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Historical Timeline

a chronological view of our brand's history

Since founding the company in 2013, we have refined our product, developed our workforce and expanded our catalog. We take great pride in our ability to provide quality employment and a quality product. We hope you choose us to fulfill your needlepoint needs and to create your custom needlepoint belts, so that we can continue grow and improve the lives of hard-working Haitians.

Here is a historical timeline of the Good Threads brand.


Crafting the finest needlepoint belts available, Good Threads is a true social business. Founded to employ mothers of the Joan Rose Foundation (JRF), Good Threads offers a means for Haitians to provide for their families through secure employment. Good Threads also gives back to the JRF, funding two weeks of food to a JRF child for every belt sold. Good Threads works in tandem with the Joan Rose Foundation to develop our community and afford Haitian children with the chance to succeed in life.

Joan Rose Foundation

The Joan Rose Foundation (JRF) is a non-profit organization located in Jacmel, Haiti with a modest goal: to improve the lives of vulnerable Haitian children and their families. The JRF provides over 85 children with the opportunity to succeed through food, tuition, tutoring, medical and legal assistance, and activities designed to promote growth and independence. Good Threads provides JRF families and others with financial stability through secure employment and opportunity.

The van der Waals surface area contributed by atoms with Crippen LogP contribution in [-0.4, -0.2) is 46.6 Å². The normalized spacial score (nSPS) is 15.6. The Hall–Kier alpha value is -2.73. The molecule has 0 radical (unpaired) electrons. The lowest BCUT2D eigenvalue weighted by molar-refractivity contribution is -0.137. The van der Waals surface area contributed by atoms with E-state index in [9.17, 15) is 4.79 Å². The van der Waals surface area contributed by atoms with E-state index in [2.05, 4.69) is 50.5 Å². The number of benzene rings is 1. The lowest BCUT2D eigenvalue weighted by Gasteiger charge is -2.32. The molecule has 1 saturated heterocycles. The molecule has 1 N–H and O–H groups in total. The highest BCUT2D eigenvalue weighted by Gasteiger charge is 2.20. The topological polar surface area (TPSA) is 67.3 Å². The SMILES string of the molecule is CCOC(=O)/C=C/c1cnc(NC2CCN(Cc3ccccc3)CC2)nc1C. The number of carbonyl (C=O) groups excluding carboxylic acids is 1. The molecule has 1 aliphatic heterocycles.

David Palmer founded the Joan Rose Foundation in Esperanza, Dominican Republic. The JRF opens its doors with 43 children in October, 2010. By December, 2010, the JRF has over 65 children enrolled at the Foundation.  The demographics of the children are comprised of approximately 50% Haitian and 50% Dominican.


The JRF grows from 65 children to 100 children.  The importance of consistent, secure employment for the JRF parents and the direct correlation this would have on the stability of the children's lives becomes apparent. Catherine Serrano, future director of the JRF, visits the foundation and falls in love with the work and kids.


The JRF grows to 120 children. David learns about needlepoint belts and just how long they take to make. David begins researching how one makes a needlepoint belt and where to source materials in the Dominican Republic. By December, Good Threads has its first prototypes.


David and his brother, co-founder Tim Palmer, launch the first Good Threads website and begin needlepoint belt sales in March, 2013. Good Threads makes great progress growing its work force and refining the needlepoint products. Good Threads employs 15 mothers by the end of the year.


Good Threads more than doubles its revenue from the previous year. By the end of 2014, Good Threads employs over 30 stitchers. In the fall, David's brother Tim leaves Good Threads to follow in his brother’s footsteps and joins the U.S. Military.


Due to discrimination in the Dominican Republic, the Joan Rose Foundation, Good Threads, and their 23 core families move from Esperanza, Dominican Republic to Jacmel, Haiti. The JRF builds 12 buildings encompassing 27 housing units. This move to safety is made possible by Good Threads' ability to employ the JRF parents as Haiti has few jobs.


Christopher Ross joins the Good Threads team as the Director of Sales. Good Threads moves its finishing process from Eliza B to Haiti Leather. The company's outlook is excellent and Good Threads now has over 70 full-time employees, including all of the parents of children at the Joan Rose Foundation.

The Future

Good Threads hopes to employ 200 people by the end of 2017, making us the single biggest employer in Southern Haiti. We look forward to creating new needlepoint products, adding to our catalog, and continuing to grow. Good Threads will continue to provide excellent employment for impoverished Haitians, feed children at the JRF, and provide our customers with the best needlepoint products available.